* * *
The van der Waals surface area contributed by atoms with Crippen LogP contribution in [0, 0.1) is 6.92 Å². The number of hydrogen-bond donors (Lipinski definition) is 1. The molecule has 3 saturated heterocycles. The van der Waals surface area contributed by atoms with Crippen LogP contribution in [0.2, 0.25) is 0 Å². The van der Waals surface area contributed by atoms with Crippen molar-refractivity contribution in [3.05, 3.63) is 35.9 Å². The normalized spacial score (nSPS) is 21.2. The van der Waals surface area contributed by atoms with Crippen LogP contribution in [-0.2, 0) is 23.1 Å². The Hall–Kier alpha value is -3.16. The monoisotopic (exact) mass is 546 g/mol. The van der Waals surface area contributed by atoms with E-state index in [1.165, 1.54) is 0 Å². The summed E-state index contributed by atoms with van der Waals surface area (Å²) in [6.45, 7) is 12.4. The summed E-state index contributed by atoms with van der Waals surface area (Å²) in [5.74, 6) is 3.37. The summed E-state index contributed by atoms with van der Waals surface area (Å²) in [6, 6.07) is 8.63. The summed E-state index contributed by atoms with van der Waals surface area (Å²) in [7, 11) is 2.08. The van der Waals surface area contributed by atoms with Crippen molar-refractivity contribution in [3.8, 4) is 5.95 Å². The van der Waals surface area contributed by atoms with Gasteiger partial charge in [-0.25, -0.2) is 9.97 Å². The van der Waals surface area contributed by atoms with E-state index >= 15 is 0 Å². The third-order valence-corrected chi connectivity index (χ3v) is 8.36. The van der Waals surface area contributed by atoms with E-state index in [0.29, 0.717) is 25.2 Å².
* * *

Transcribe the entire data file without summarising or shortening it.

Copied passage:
The van der Waals surface area contributed by atoms with Crippen LogP contribution in [0, 0.1) is 6.92 Å². The number of hydrogen-bond donors (Lipinski definition) is 1. The molecule has 3 saturated heterocycles. The van der Waals surface area contributed by atoms with Crippen LogP contribution in [0.2, 0.25) is 0 Å². The van der Waals surface area contributed by atoms with Crippen molar-refractivity contribution in [3.05, 3.63) is 35.9 Å². The normalized spacial score (nSPS) is 21.2. The van der Waals surface area contributed by atoms with Crippen LogP contribution in [-0.2, 0) is 23.1 Å². The Hall–Kier alpha value is -3.16. The monoisotopic (exact) mass is 546 g/mol. The van der Waals surface area contributed by atoms with E-state index in [1.165, 1.54) is 0 Å². The summed E-state index contributed by atoms with van der Waals surface area (Å²) in [6.45, 7) is 12.4. The summed E-state index contributed by atoms with van der Waals surface area (Å²) in [5.74, 6) is 3.37. The summed E-state index contributed by atoms with van der Waals surface area (Å²) in [6, 6.07) is 8.63. The summed E-state index contributed by atoms with van der Waals surface area (Å²) in [7, 11) is 2.08. The van der Waals surface area contributed by atoms with Crippen molar-refractivity contribution in [3.8, 4) is 5.95 Å². The van der Waals surface area contributed by atoms with Gasteiger partial charge in [-0.25, -0.2) is 9.97 Å². The van der Waals surface area contributed by atoms with E-state index >= 15 is 0 Å². The third-order valence-corrected chi connectivity index (χ3v) is 8.36. The van der Waals surface area contributed by atoms with E-state index in [0.29, 0.717) is 25.2 Å².